Until recently, I’ve been largely ignoring the movement to change how we eat. Too much of the movement focuses on upper-middle class denizens of big coastal cities, people sipping on soy lattes as they drive their Volvo stations wagons out to do a shift of sweat equity on a small community-supported farm and who pay twice what I’d be willing to spend for organically-raised free-range buffalo meat. Of course, I sort of belong to that group. I love to cook, I grow my own poblano peppers and Japanese eggplant, and I can be as much of a snob as Alice Waters when it comes to what I eat. But I just couldn’t embrace a movement to improve the eating habits of wealthy white people, even though I’m one of them, because it mostly ignored the fact that thousands of people eat poorly or go hungry in this country every day because they either can’t afford good food or don’t have access to a decent grocery store, much less an organic farm.
But lately I’ve been hearing about a different version of the good food movement, a version that explicitly addresses the needs of poor and working-class people of color in urban communities. And clearly I’m not alone: the September 21 issue of The Nation focuses on food, with a cover headline promising to tell us “how to grow democracy.” The food movement, it seems, has discovered the working class.
In the past few months, I’ve had the opportunity to talk with two men who are part of the working-class wing of the good food movement, men whose work goes far beyond feeding people. They also foster cross-class coalitions in support of good wages, fighting crime, and improving the environment. Their work reminds us that some of the most promising organizing in working-class communities these days is happening on street corners, in food pantries and shelters, at schools, in churches, and on empty lots transformed into community gardens.
Joel Berg is the executive director of the New York City Coalition Against Hunger. When I interviewed him in July, he told me that more than 36 million Americans can’t afford to buy enough food, and about a third of them are children. Food banks help, but he says the real problem is low wages. Most of those who don’t have enough food live in families where at least one person works. The problem is that too many working-class jobs won’t support a family. His answer to hunger in America: livable wages. In All You Can Eat: How Hungry is America?, he describes the problem, explains why so many people are going hungry, and challenges President Obama and other political leaders to eradicate hunger by ensuring that workers are paid enough to afford to feed themselves and their families.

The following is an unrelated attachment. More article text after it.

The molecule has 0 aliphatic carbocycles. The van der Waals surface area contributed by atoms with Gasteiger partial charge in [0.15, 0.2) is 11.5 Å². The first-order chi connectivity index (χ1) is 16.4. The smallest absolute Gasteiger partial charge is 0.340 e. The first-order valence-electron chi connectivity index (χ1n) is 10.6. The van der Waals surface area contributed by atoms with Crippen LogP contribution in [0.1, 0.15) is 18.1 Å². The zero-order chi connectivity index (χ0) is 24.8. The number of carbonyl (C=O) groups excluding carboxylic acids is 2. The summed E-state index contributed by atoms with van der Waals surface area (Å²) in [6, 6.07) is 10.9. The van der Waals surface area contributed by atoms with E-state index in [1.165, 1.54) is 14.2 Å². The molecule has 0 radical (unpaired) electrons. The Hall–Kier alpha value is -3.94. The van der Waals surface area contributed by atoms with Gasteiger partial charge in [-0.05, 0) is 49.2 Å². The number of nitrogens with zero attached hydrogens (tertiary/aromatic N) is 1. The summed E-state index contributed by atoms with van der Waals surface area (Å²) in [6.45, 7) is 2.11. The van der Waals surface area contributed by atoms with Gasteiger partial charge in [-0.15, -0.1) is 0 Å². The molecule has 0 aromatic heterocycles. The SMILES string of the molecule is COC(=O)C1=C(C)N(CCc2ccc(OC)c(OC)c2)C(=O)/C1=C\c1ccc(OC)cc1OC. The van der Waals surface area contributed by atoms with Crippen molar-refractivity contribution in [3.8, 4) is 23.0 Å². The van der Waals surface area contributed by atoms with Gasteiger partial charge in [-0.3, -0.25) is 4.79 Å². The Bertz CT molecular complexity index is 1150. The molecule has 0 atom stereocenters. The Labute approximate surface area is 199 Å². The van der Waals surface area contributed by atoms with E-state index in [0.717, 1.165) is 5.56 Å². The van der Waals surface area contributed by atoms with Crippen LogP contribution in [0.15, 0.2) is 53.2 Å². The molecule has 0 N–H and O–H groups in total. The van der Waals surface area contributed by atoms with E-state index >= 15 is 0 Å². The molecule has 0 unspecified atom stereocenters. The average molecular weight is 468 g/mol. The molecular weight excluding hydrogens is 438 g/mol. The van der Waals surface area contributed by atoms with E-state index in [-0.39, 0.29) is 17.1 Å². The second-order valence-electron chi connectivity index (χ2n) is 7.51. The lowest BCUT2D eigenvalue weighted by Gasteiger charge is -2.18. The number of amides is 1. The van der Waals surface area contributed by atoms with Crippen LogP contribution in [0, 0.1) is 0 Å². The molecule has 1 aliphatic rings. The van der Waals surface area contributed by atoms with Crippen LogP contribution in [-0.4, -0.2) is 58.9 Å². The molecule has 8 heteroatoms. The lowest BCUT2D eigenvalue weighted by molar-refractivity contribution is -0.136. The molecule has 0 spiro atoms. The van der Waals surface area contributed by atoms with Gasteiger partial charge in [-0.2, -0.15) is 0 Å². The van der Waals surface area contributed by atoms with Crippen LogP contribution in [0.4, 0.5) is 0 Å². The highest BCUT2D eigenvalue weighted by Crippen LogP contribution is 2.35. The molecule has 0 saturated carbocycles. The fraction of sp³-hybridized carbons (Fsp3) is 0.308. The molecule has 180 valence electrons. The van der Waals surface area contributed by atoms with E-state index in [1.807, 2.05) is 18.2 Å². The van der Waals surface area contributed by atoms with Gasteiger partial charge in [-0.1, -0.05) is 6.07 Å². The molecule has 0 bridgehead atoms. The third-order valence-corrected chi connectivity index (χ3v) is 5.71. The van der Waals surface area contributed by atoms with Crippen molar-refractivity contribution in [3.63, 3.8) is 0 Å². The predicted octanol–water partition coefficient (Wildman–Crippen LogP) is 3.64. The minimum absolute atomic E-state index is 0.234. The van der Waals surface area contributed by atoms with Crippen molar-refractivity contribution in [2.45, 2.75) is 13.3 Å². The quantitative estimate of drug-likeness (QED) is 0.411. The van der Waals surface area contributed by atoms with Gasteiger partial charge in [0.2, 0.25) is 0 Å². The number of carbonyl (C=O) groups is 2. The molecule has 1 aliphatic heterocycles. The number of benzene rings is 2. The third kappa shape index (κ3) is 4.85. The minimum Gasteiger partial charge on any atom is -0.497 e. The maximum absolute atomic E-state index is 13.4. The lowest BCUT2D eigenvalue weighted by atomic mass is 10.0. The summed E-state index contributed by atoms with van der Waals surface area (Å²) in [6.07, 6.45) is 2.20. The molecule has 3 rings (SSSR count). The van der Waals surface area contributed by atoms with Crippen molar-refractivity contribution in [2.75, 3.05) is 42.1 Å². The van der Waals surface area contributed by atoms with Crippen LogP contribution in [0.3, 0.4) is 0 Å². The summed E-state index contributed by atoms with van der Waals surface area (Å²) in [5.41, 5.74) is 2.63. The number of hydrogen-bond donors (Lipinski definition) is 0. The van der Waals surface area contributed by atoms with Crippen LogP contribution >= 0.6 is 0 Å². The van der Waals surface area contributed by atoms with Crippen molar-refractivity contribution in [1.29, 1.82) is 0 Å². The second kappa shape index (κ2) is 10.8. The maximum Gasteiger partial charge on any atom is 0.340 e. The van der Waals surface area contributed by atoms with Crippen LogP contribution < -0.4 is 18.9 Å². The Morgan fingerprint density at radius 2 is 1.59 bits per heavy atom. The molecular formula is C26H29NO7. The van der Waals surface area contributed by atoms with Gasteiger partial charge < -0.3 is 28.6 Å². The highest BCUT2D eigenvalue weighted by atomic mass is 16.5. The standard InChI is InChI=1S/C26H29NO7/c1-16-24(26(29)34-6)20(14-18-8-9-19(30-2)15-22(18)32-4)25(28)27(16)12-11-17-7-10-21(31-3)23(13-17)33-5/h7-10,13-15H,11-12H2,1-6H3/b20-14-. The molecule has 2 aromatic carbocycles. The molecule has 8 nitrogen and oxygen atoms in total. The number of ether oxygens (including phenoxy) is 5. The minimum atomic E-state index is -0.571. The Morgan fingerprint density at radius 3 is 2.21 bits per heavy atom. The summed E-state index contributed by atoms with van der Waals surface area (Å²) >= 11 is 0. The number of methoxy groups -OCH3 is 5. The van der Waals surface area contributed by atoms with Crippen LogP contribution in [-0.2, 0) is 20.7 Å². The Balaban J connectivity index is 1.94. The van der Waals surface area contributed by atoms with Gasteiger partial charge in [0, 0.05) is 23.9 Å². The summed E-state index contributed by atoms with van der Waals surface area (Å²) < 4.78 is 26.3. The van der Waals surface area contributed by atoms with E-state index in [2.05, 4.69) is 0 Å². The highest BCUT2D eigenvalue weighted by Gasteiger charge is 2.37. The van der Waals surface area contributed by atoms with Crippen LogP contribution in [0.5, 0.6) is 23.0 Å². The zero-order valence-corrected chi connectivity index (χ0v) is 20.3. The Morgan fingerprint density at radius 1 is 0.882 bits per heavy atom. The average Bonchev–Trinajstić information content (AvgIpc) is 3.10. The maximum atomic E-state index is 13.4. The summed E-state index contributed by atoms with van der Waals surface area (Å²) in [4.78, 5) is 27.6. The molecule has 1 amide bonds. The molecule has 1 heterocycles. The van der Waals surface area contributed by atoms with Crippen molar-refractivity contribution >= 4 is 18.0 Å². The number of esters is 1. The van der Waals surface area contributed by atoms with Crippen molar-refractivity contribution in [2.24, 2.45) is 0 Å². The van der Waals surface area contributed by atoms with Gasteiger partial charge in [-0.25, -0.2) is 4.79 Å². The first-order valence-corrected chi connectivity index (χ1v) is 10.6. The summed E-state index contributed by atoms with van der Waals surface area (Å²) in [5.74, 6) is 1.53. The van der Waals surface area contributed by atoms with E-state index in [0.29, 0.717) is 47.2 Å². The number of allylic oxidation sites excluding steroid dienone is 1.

Will Allen runs Growing Power, Inc., a multifaceted urban agriculture project that not only raises thousands of pounds of good food in the heart of urban Milwaukee and Chicago every year but also provides good jobs for 35 full-time workers and summer jobs for hundreds of urban teenagers. Allen “grows soil” through a massive composting program, but he also grows community by teaching young people from schools and juvenile justice centers how to plant and raise their own food. His farm provides fresh organic vegetables, honey, and even meat and fish to low-income families. Best of all, Growing Power has designed a sustainable non-profit organization, supporting most of its programs by selling the food and gardening supplies that it produces. Urban agriculture expands on the model of community gardens, demonstrating that feeding the hungry can also provide jobs and contribute to local economies. Allen has been spreading this model around the US and around the world. He’s helped local groups start urban farms in places like Arkansas, Mississippi, Kenya, and the Ukraine.
Allen was in Youngstown earlier this month, in part to help a local organization, Grow Youngstown, develop its urban agriculture program. Grow Youngstown is just one part of an emerging movement to stop complaining about how economic change has battered us and start finding creative ways to transform the local economy and the local landscape. In Youngstown, as in other cities built around the steel and auto industries, neighborhoods are full of abandoned houses and empty lots. When their laid-off owners could no longer make payments, the houses fell to decay, arson, and demolition. While many have noted the ways that these vacant properties undermine community agency as well as property values – indeed, John Russo and I have made that argument ourselves –, organizations like Grow Youngstown view them as resources. In a low-income neighborhood near my house, amidst too many trash-strewn empty lots, a small plot is being transformed. For now, it’s mostly about growing soil – composting, bringing in worms, preparing the ground for planting – and planting a few trees and small gardens. Neighbors, community organizations, and a summer day camp have all been involved. And the organization will soon hire its first employees.
One more urban farm won’t, of course, revive our national economy, nor will it soon solve the problems of hunger among poor and working-class residents of the city, or even of this one neighborhood. But livable wage campaigns and sustainable urban agriculture programs offer good models for how to improve the quality of life in low-income neighborhoods. Together, they combine advocating for policy change with grassroots economic development, working from both sides of the economic system to foster concrete, realistic changes. And that I can embrace.